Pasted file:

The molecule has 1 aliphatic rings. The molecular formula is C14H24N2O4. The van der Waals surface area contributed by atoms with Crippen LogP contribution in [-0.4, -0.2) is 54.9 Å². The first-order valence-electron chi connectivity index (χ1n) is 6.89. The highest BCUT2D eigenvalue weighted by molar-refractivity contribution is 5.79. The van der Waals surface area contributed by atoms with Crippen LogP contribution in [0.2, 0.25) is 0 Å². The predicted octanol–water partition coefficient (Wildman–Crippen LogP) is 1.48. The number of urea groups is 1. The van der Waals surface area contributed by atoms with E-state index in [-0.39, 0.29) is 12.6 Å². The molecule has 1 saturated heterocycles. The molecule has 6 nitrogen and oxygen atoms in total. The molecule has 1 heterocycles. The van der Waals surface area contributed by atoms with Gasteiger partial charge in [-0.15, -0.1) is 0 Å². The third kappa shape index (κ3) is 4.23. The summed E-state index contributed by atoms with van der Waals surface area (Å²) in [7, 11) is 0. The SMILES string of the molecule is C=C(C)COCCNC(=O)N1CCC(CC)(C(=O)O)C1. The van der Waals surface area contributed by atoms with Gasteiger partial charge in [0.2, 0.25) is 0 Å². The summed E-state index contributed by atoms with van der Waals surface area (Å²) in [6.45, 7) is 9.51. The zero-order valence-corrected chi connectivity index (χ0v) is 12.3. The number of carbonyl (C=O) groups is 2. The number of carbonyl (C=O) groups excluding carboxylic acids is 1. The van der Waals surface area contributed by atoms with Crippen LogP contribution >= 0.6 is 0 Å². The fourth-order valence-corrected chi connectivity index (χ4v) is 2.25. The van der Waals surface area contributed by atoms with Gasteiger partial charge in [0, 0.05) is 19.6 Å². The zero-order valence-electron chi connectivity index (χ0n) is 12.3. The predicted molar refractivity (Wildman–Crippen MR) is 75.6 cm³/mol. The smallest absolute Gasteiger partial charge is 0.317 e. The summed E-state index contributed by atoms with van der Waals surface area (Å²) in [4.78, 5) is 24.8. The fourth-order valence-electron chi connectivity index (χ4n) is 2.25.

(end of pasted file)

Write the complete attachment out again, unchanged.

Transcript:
The molecule has 1 aliphatic rings. The molecular formula is C14H24N2O4. The van der Waals surface area contributed by atoms with Crippen LogP contribution in [-0.4, -0.2) is 54.9 Å². The first-order valence-electron chi connectivity index (χ1n) is 6.89. The highest BCUT2D eigenvalue weighted by molar-refractivity contribution is 5.79. The van der Waals surface area contributed by atoms with Crippen LogP contribution in [0.2, 0.25) is 0 Å². The predicted octanol–water partition coefficient (Wildman–Crippen LogP) is 1.48. The number of urea groups is 1. The van der Waals surface area contributed by atoms with E-state index in [-0.39, 0.29) is 12.6 Å². The molecule has 1 saturated heterocycles. The molecule has 6 nitrogen and oxygen atoms in total. The molecule has 1 heterocycles. The van der Waals surface area contributed by atoms with Gasteiger partial charge in [-0.15, -0.1) is 0 Å². The third kappa shape index (κ3) is 4.23. The summed E-state index contributed by atoms with van der Waals surface area (Å²) in [7, 11) is 0. The SMILES string of the molecule is C=C(C)COCCNC(=O)N1CCC(CC)(C(=O)O)C1. The van der Waals surface area contributed by atoms with Gasteiger partial charge in [0.2, 0.25) is 0 Å². The summed E-state index contributed by atoms with van der Waals surface area (Å²) in [6.45, 7) is 9.51. The zero-order valence-corrected chi connectivity index (χ0v) is 12.3. The number of carbonyl (C=O) groups is 2. The number of carbonyl (C=O) groups excluding carboxylic acids is 1. The van der Waals surface area contributed by atoms with Crippen LogP contribution >= 0.6 is 0 Å². The fourth-order valence-corrected chi connectivity index (χ4v) is 2.25. The van der Waals surface area contributed by atoms with Gasteiger partial charge in [0, 0.05) is 19.6 Å². The zero-order valence-electron chi connectivity index (χ0n) is 12.3. The predicted molar refractivity (Wildman–Crippen MR) is 75.6 cm³/mol. The smallest absolute Gasteiger partial charge is 0.317 e. The summed E-state index contributed by atoms with van der Waals surface area (Å²) in [4.78, 5) is 24.8. The fourth-order valence-electron chi connectivity index (χ4n) is 2.25.